Quebec Oil Train Explosion Visible from Space
The explosion and fires that followed a runaway oil train slamming into the town of Lac-Mégantic, Quebec were so powerful that they were visible from space. At least 13 people died and about three dozen are still reported missing after the accident on July 6. The train was carrying crude oil from the Bakken oil field in North Dakota to a refinery in New Brunswick, which is on the northeast coast of Canada. The incident has ignited a renewed debate about the safety of transporting oil by train instead of pipeline, which is becoming increasingly common in Canada and parts of the U.S. as both countries tap into newly accessible deposits in North Dakota, Alberta, and other areas.
The explosion and fire that followed it devastated the small town, wiping out 30 homes and forcing several thousand to evacuate. The blast and ensuing fires were seen from space via an instrument aboard NASA's Suomi NPP satellite, which was launched in 2012.
Here is how NASA described the images:
"The image on the right was acquired at 6:59 GMT (2:59 a.m. local time) on July 6 by the instrument’s 'day-night band,' which detects light in a range of wavelengths from green to near-infrared and uses filtering techniques to observe signals such as city lights, auroras, fires, and reflected moonlight. The image on the left, shown for comparison, was acquired by the same instrument on July 4, before the derailment. Light sources are not as crisp in the July 6 image because of cloud cover."
The instrument, known as VIIRS, is a spectroradiometer that detects light in 22 different wavelength bands, in a manner similar to digital cameras, NASA said on its website.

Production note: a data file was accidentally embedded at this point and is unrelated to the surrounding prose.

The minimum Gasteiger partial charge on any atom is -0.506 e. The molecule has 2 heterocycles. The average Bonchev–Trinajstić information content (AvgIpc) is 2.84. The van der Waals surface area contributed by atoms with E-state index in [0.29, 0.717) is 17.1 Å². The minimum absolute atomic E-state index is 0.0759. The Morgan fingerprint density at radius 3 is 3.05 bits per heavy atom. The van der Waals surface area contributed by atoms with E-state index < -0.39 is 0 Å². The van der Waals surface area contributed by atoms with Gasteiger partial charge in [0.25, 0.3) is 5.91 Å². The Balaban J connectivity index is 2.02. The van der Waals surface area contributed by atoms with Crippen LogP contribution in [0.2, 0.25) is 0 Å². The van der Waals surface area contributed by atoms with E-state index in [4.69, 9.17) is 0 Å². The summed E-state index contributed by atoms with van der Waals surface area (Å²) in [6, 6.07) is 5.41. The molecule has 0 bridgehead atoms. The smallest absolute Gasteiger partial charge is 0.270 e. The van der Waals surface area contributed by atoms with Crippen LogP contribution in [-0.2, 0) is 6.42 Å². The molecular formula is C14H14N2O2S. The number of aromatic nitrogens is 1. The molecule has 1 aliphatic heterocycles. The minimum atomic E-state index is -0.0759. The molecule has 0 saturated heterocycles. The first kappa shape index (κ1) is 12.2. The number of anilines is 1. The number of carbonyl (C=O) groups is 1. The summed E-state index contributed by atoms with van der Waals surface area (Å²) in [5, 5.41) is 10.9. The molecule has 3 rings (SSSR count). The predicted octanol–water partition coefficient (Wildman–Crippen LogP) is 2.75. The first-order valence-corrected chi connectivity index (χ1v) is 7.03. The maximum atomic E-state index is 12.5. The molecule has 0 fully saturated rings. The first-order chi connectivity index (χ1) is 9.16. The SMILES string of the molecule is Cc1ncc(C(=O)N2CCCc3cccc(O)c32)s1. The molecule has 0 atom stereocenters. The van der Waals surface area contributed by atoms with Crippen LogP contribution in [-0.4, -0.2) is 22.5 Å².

According to the Associated Press, 73 rail cars (72 of which were transporting crude oil) derailed at 63 mph after traveling for 7 miles. They detached from a parked train for unknown reasons. The Montreal, Maine & Atlantic Railway train had experienced a fire earlier, in a different town, and that fire was put out and the locomotive shut down. Investigators are reportedly looking into the possibility that shutting down the engine could have released the brakes, contributing to the derailment.
The same satellite instrument has also spotted oil and gas drilling activity at the Bakken oil field, the source of the crude oil involved in the accident.
The oil train explosion may affect the ongoing debate over the fate of the Keystone XL pipeline that would transport oil from Alberta to Gulf Coast refineries, since a lack of pipeline capacity may increase the use of trains as a way to transport oil.
Editor's Note: This story has been updated to correct an earlier error. The oil was bound for a refinery in New Brunswick, not Newfoundland, as originally reported.
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